Officers lorded over all other ranks,
Some believed in ‘upper-class’;
Forced to salute these ‘silver spoons’,
We termed them ‘bloody brass’.
Rusty relics, from Empire days,
Deserving valets ... so they thought;
Yet, little did they know it then,
Respect for some, ’twas often nought.
Unlike the ‘Diggers’, most officers,
In comfort, enjoyed their lot;
Although, whose lives they put at risk,
Sometimes it seemed, some just forgot.
With a private mess, apart from us,
Served by lower ranks who’d bring,
Top food, good wine and such delights,
Each one treated like a king.
All basic tasks, each carried out,
With no help from ‘brass’, you see,
But by batmen, as loyal servants,
And ‘baggy-arses’, just like me.
Though most did no chores, nor picket,
Polish gear, cook meals, nor ‘grunt’;
Some weren’t backward, coming forward,
In that ubiquitous ‘glory hunt’.
Promotion in rank, ’twas coveted,
Helped by ribbons on one’s chest;
Prominent then, in the crowd,
Just that bit different from the rest.
“Congratulations! A splendid job!
Though that ‘drop-short’ caused some loss!
Never mind ‘Old Boy’, it saved H.Q.!
That deserves a Military Cross!”
All ‘brass’, of course, were not like that,
Many shone amongst the tarnished few;
Yet, incompetent and dangerous,
There were certainly some we knew.
When ambition’s mixed with arrogance,
And concern for others becomes a farce,
Then that gold upon their epaulets,
Is seen as only brass.
There was (and still is) a 3-tiered rank structure within the Australian Army: 4% Commissioned Officers (who wore their insignia upon their shoulders); 24% Non-Commissioned Officers (who wore their insignia upon their sleeves); 72% Other Ranks (who had no insignia). This hierarchical system was based upon that of the British type which had its origins in Mediaeval times (and even earlier in some respects during Greco-Roman times). The tradition of officers being entitled to a servant was carried on over the centuries and still exists in the Australian Army today. Such a servant or valet is of course not titled as such but goes under the euphemism of ‘batman’ or ‘orderly’. His duties include cleaning, washing and ironing his officer’s clothes, cooking his food (when in the field) and any other sundry tasks.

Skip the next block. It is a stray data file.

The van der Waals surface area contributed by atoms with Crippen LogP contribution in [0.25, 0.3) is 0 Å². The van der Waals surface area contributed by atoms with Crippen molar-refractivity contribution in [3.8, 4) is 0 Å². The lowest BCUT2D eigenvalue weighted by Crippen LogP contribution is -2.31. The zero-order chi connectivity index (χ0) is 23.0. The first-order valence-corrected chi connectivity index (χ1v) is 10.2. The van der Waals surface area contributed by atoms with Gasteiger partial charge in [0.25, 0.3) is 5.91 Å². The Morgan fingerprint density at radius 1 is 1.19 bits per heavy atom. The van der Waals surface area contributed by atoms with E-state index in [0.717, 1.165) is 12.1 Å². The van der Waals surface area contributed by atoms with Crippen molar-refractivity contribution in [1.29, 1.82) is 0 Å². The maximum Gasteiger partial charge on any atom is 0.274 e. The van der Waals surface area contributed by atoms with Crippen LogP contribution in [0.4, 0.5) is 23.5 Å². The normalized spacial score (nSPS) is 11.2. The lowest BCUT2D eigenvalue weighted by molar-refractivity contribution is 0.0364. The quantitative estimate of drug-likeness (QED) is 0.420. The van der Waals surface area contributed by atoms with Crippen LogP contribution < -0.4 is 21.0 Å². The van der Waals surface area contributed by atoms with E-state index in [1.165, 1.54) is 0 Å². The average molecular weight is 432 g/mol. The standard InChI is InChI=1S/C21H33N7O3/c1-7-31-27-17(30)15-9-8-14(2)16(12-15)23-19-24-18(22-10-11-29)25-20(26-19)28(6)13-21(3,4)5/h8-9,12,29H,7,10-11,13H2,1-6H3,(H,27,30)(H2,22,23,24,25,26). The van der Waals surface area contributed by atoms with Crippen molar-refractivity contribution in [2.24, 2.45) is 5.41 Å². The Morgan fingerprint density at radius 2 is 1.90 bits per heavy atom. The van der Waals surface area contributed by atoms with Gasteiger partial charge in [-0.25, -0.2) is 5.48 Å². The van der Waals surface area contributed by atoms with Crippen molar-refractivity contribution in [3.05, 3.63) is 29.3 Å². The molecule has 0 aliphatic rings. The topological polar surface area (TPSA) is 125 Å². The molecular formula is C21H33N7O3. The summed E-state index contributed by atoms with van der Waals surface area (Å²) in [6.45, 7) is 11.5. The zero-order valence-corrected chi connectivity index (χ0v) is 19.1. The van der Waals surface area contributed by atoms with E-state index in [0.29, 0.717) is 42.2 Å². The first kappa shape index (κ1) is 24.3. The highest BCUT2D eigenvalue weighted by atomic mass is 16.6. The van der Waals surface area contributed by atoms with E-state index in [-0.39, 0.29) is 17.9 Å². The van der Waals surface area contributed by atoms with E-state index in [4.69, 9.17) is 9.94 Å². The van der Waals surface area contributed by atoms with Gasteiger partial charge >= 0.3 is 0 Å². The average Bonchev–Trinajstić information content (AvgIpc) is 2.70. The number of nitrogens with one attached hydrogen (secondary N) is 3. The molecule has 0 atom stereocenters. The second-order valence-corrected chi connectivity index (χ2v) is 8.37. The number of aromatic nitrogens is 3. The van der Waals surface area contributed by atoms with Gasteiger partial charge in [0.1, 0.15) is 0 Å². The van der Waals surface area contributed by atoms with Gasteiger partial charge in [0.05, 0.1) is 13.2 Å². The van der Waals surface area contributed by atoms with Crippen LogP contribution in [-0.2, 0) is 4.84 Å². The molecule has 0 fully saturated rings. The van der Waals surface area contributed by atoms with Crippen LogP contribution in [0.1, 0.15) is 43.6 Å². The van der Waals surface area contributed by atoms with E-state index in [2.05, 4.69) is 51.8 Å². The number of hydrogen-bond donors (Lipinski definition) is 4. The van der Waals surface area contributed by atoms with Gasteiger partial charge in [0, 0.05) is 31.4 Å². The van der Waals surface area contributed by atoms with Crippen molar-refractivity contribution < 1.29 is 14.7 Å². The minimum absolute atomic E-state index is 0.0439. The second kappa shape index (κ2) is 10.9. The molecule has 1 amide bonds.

As with all fields and all levels of employment there are the competent/incompetent, respected/disrespected and popular/unpopular individuals. So it was within the Australian Army at all levels. Nevertheless, as a generalisation, the majority of Australian officers were fine leaders and had full respect from the men under them, in spite of the egalitarian issues which irked many in the lower ranks. This general notion of ‘positive assessment’ was especially true for platoon commanders (lieutenants) with whom the bonds were closer. Above that rank, the chasm between ‘Digger’ and officer, widened significantly.
The nickname for army officers as a group was simply ‘Brass’, originating from the ‘brassy’ shoulder insignia they wore upon their dress uniforms. It will be noted by readers that several of the poems in this collection have been light-hearted looks at characters (real or imagined) from all levels of the ranks. This poem is intended as a humorous satire, suggesting how the average soldier might have perceived a select few amongst the higher levels of the Officer Corps, especially amongst those officers who remained permanently at base in ‘safe’ positions ... better known as ‘base wallahs’ or ‘pogos’.
“Some officers [in HQ] were ... keen to put me right ... without the tedium of talking to the soldiers. [They] tended to pooh-pooh the idea ... [since] ... ‘the men’ they thought wouldn’t have anything worthwhile to say ! ‘You wanna know what soldiers think? - Think ? The men don’t think at all !’ Yet, some officers actually asked me later what their men thought about them.
However, the patronising, or even contemptuous, were not the majority.”
- Jane Ross in her Ph.D research article in Memories of Vietnam, 1991.